Graham Reid | | 1 min read
On the cover he may look like one of the more camp American Idol finalists, but Irish singer-songwriter Fionn Regan occupies that appealing musical territory between Dylan in '66, Pete Molinari and lo-fi Chris Knox with his urgent, lyrically twisting songs which are punctuated by ear and heart-gripping lines.
Catacombs here suggests a story in just a few lines: "I've been noticing bruises on your skin. Have you've been walking into furniture again? Let's take it outside, the kids are sleeping. I'll pay you to do me some damage . . ."
Regan was a 2007 Mercury Prize nominee for his previous album End of History and won much critical acclaim, but the follow-up (produced by Ethan Jones) was rejected and locked up by his record company Lost Highway . . . so he moved on from them, went back to square one with his lyric-driven songs and, with a small band, knocked this off in rapid time. And that urgency comes through in the intensity of the delivery and the sharply spare and immediate-sounding self-production.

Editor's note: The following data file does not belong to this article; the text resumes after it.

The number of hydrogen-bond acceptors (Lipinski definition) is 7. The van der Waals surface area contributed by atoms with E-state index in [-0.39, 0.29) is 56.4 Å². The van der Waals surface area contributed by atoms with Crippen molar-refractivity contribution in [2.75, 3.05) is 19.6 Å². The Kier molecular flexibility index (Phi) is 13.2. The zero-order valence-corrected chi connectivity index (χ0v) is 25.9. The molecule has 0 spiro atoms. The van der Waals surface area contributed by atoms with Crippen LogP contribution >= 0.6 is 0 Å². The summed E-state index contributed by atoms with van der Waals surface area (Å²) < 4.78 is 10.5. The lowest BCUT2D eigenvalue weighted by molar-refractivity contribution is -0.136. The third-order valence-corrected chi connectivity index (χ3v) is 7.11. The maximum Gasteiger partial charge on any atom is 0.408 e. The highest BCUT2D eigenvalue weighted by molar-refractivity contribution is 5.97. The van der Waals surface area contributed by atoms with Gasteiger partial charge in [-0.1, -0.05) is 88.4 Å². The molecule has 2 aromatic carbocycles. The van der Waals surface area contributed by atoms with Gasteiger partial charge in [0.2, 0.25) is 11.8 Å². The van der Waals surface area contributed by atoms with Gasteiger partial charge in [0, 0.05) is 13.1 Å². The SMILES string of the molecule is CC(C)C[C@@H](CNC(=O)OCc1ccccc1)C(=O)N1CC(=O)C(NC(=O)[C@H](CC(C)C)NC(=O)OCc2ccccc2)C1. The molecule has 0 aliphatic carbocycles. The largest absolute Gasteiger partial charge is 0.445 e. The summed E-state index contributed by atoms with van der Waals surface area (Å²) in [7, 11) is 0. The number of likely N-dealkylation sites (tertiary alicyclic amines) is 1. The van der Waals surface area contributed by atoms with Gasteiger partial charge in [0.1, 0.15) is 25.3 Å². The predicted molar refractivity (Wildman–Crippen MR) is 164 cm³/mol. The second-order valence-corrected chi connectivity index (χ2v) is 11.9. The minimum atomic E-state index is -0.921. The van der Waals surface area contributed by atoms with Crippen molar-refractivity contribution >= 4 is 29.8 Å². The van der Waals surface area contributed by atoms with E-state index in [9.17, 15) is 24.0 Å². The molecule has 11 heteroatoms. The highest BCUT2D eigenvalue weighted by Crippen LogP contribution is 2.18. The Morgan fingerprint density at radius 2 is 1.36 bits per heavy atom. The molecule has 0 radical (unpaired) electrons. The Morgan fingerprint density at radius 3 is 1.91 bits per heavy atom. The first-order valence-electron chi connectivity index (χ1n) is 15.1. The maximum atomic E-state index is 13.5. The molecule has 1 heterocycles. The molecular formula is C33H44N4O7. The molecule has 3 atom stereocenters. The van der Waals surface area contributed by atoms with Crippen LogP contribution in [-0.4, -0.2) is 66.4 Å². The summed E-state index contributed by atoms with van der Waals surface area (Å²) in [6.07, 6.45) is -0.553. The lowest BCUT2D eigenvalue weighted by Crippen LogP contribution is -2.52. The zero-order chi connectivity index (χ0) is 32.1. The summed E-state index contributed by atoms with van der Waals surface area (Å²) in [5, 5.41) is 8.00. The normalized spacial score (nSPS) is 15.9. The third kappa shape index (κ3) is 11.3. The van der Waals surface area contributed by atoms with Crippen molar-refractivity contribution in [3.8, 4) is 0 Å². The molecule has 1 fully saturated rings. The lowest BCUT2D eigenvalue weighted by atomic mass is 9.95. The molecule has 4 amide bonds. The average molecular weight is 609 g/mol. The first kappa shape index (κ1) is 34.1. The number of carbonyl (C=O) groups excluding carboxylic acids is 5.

Ten songs in 34 minutes too -- but a lot of words.
Perhaps because of that Johns/Lost Highway situation there is also a constrained anger in some of the songs, but on the ballad Lines Written in Winter there is a simple and elegant beauty to his music and a refined poetic imagery in his lyrics: "Sleet and hail on the skylight, like sheets wrapping beds of white. I painted pictures of them, depicting angels in Heaven . . ."
As with Molinari, this is at its least when it too faithfully recalls Dylan (House Detective) and at its best when Regan draws on some deep internal energy to deliver songs which evoke characters (Coat Hook, Little Nancy) or his heart comes through as slightly wounded (Lord Help My Poor Soul).
And ignore the White Stripes references you might read elsewhere. That's nonsense and despite the Dylan namechecking all -- myself included -- make, Fionn Regan mostly sounds like his own man.